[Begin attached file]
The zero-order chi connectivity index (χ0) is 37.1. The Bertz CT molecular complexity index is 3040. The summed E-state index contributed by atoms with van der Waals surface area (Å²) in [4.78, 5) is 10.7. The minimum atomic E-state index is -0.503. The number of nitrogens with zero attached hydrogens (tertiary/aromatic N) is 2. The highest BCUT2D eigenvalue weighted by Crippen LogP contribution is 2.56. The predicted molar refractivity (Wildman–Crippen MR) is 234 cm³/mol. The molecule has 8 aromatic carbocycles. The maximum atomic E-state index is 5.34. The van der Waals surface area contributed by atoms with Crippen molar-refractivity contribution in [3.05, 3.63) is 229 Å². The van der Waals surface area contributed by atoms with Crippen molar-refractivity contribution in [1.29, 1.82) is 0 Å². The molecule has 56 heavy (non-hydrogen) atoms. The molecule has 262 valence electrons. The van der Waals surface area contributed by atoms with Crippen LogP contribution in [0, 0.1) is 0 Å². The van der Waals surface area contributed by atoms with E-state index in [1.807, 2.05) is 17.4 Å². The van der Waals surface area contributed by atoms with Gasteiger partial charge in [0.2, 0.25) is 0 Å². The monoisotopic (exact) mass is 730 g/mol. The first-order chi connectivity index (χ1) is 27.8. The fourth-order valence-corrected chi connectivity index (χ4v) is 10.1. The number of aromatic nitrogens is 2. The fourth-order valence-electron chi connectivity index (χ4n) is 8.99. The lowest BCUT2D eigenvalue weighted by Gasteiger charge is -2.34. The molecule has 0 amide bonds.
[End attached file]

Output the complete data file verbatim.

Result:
The zero-order chi connectivity index (χ0) is 37.1. The Bertz CT molecular complexity index is 3040. The summed E-state index contributed by atoms with van der Waals surface area (Å²) in [4.78, 5) is 10.7. The minimum atomic E-state index is -0.503. The number of nitrogens with zero attached hydrogens (tertiary/aromatic N) is 2. The highest BCUT2D eigenvalue weighted by Crippen LogP contribution is 2.56. The predicted molar refractivity (Wildman–Crippen MR) is 234 cm³/mol. The molecule has 8 aromatic carbocycles. The maximum atomic E-state index is 5.34. The van der Waals surface area contributed by atoms with Crippen molar-refractivity contribution in [3.05, 3.63) is 229 Å². The van der Waals surface area contributed by atoms with Crippen molar-refractivity contribution in [1.29, 1.82) is 0 Å². The molecule has 56 heavy (non-hydrogen) atoms. The molecule has 262 valence electrons. The van der Waals surface area contributed by atoms with Crippen LogP contribution in [0, 0.1) is 0 Å². The van der Waals surface area contributed by atoms with E-state index in [1.807, 2.05) is 17.4 Å². The van der Waals surface area contributed by atoms with Gasteiger partial charge in [0.2, 0.25) is 0 Å². The monoisotopic (exact) mass is 730 g/mol. The first-order chi connectivity index (χ1) is 27.8. The fourth-order valence-corrected chi connectivity index (χ4v) is 10.1. The number of aromatic nitrogens is 2. The fourth-order valence-electron chi connectivity index (χ4n) is 8.99. The lowest BCUT2D eigenvalue weighted by Gasteiger charge is -2.34. The molecule has 0 amide bonds.